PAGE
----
This 2 day course is the second tier in LNT training and is essentially a condensed version of a Master Educator Course. This makes Trainer Courses perfect for those who want to learn how to better educate their coworkers, family, friends, and those they meet on the trail. The courses can take place at a large variety of locations such as National Parks, State Parks, schools, and camps. Successful graduates receive a certificate of completion and the ability to teach an Awareness Workshop!

Master Educator Courses

The final tier in LNT training includes an intensive 5 day course. Master Educator Courses are designed for people who are actively teaching backcountry skills, and the completion of this course is highly respected throughout much of the outdoor industry. The first day of the course is spent in the classroom, but the remainder is taught during a 4 day backpacking trip where you actively practice and perfect following the principles. Successful graduates gain the ability to teach both Trainer Courses and Awareness Workshops as well as better access to LNT teaching resources through the organization.

Nationally, there are over 6,200 LNT Master Educators, and 32,000 LNT Trainers – let’s keep this number growing. Together, by learning the principles and sharing with others, we can help keep our trails and wild places beautiful for generations of hikers to come.

As a little refresher, the Leave No Trace 7 principles for outdoor ethics are:
  • Plan Ahead and Prepare
  • Travel and Camp on Durable Surfaces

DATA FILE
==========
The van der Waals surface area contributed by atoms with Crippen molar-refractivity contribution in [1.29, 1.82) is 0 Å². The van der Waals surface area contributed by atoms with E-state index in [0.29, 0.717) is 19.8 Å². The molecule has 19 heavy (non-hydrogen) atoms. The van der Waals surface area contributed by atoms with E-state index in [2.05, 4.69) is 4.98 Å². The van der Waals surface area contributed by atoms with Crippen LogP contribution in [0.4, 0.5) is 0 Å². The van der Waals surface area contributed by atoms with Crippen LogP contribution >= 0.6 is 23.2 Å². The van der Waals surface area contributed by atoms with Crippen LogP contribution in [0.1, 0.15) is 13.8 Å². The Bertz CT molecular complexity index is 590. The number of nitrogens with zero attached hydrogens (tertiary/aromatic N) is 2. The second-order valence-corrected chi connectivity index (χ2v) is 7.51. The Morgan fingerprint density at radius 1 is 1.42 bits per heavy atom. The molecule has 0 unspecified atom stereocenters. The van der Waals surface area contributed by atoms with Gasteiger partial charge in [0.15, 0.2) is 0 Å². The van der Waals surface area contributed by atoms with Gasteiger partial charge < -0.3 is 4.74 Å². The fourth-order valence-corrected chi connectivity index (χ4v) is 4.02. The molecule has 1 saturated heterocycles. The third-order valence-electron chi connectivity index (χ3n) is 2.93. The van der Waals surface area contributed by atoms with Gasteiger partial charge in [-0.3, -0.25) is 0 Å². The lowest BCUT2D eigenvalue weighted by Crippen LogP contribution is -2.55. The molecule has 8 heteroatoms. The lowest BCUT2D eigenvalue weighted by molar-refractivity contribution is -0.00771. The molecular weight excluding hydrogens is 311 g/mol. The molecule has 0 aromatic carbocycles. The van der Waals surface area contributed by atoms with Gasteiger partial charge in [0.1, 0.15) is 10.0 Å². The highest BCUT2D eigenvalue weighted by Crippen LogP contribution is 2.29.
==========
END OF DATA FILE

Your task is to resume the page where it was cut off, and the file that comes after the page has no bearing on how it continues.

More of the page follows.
• Dispose of Waste Properly
  • Leave What You Find
  • Minimize Campfire Impacts
  • Respect Wildlife
  • Be Considerate of Other Visitors

For more information on Leave No Trace courses, visit lnt.org!


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Comments 5

  • John Edward Harris : Jul 14th

    Thanks for keeping LNT before readers of The Trek. I decided to take a LNT Master Educator Course in Shenandoah National Park when it was offered in 2005 because I wanted to learn about and practice LNT principles in the ecosystem where I would be hiking and backpacking most often. As a resident of West Virginia at the time, I was hiking a lot in the Appalachians. Two years later I moved to New York City where for six years I kayaked extensively in the Jamaica Bay National Wildlife Refuge and still practiced LNT principles. Now that I am back in West Virginia, once again hiking and backpacking as well as kayaking and now cycling, I am still practicing and refining my LNT techniques. Learning about the principles of LNT has helped me be a more responsible and more aware use of both front country and back country recreational opportunities.

    • Nunya : Jul 21st

      “call them out on their actions and quickly teach them why it is wrong.”

      This is exactly why people have a bad taste in their mouths for LNT police.

      LNT should be common sense.
      Some of the “principals” however are not based on science but rather an idea. Not throwing an apple core into the woods is silly and packing out TP is dangerous and disgusting. We should be mindful of our impact and respectful of others, but it seems that some of these so called experts have a holier than thou attitude. Use common sense, don’t be a jerk, and hike your own hike. 😉

      • Nunya : Jul 21st

        Sorry John if that looked like a reply to you mate. It was supposed to be toward the article.